We report molecular line observations in the CO J = 3 → 2, 6 → 5, and 7 → 6 transitions, made using the Atacama Pathfinder Experiment Telescope, toward the massive and dense core IRAS 16562-3959. This core harbors a string of radio sources thought to be powered by a central collimated jet of ionized gas. The molecular observations show the presence of high-velocity gas exhibiting a quadrupolar morphology, most likely produced by the presence of two collimated outflows. The southeast-northwest (SE-NW) molecular outflow is aligned with the string of radio continuum sources, suggesting it is driven by the jet. We find that the excitation temperature of the gas in the SE-NW outflow is high, with values of 145 and 120 K for the blueshifted and redshifted lobes, respectively. This outflow has a total mass of 1.92 M sun, a total momentum of ~89 M sun km s-1, and an averaged momentum rate of ~3.0 × 10-2 M sun km s-1 yr-1, values characteristic of flows driven by young massive stellar objects with high luminosities (L bol ~ 2 × 104 L sun). Complementary data taken with the Atacama Submillimeter Telescope Experiment in high density and shock tracers support the picture that IRAS 16562-3959 is an accreting young massive star associated with an ionized jet, which is the energy source of a molecular outflow.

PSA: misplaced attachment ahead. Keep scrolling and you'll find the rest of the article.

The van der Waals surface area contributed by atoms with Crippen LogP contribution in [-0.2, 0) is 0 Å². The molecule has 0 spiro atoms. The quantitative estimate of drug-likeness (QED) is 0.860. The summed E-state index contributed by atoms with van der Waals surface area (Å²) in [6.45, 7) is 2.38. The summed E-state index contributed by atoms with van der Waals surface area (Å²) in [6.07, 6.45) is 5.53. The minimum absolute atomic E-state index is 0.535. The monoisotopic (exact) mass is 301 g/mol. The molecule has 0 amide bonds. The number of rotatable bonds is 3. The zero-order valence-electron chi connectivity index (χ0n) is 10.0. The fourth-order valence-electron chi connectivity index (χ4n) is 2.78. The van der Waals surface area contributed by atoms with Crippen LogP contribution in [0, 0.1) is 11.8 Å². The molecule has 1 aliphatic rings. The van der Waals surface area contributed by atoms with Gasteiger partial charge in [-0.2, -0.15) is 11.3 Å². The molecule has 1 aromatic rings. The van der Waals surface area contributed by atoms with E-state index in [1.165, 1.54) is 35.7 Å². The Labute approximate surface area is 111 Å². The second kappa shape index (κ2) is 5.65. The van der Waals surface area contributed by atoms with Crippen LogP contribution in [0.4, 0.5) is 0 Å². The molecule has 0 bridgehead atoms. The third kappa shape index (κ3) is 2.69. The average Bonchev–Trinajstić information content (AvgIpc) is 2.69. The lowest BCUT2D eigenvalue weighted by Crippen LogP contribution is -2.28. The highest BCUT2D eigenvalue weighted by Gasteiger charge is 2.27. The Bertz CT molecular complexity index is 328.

1. Hydration of Gas-Phase Ions Formed by Electrospray Ionization

    PubMed Central

    Rodriguez-Cruz, Sandra E.; Klassen, John S.; Williams, Evan R.

    2005-01-01

    The hydration of gas-phase ions produced by electrospray ionization was investigated. Evidence that the hydrated ions are formed by two mechanisms is presented. First, solvent condensation during the expansion inside the electrospray source clearly occurs. Second, some solvent evaporation from more extensively solvated ions or droplets is apparent. To the extent that these highly solvated ions have solution-phase structures, then the final isolated gas-phase structure of the ion will be determined by the solvent evaporation process. This process was investigated for hydrated gramicidin S in a Fourier-transform mass spectrometer. Unimolecular dissociation rate constants of isolated gramicidin S ions with between 2 and 14 associated water molecules were measured. These rate constants increased from 16 to 230 s−1 with increasing hydration, with smaller values corresponding to magic numbers. PMID:10497808

  2. Gentle protein ionization assisted by high-velocity gas flow.

    PubMed

    Yang, Pengxiang; Cooks, R Graham; Ouyang, Zheng; Hawkridge, Adam M; Muddiman, David C

    2005-10-01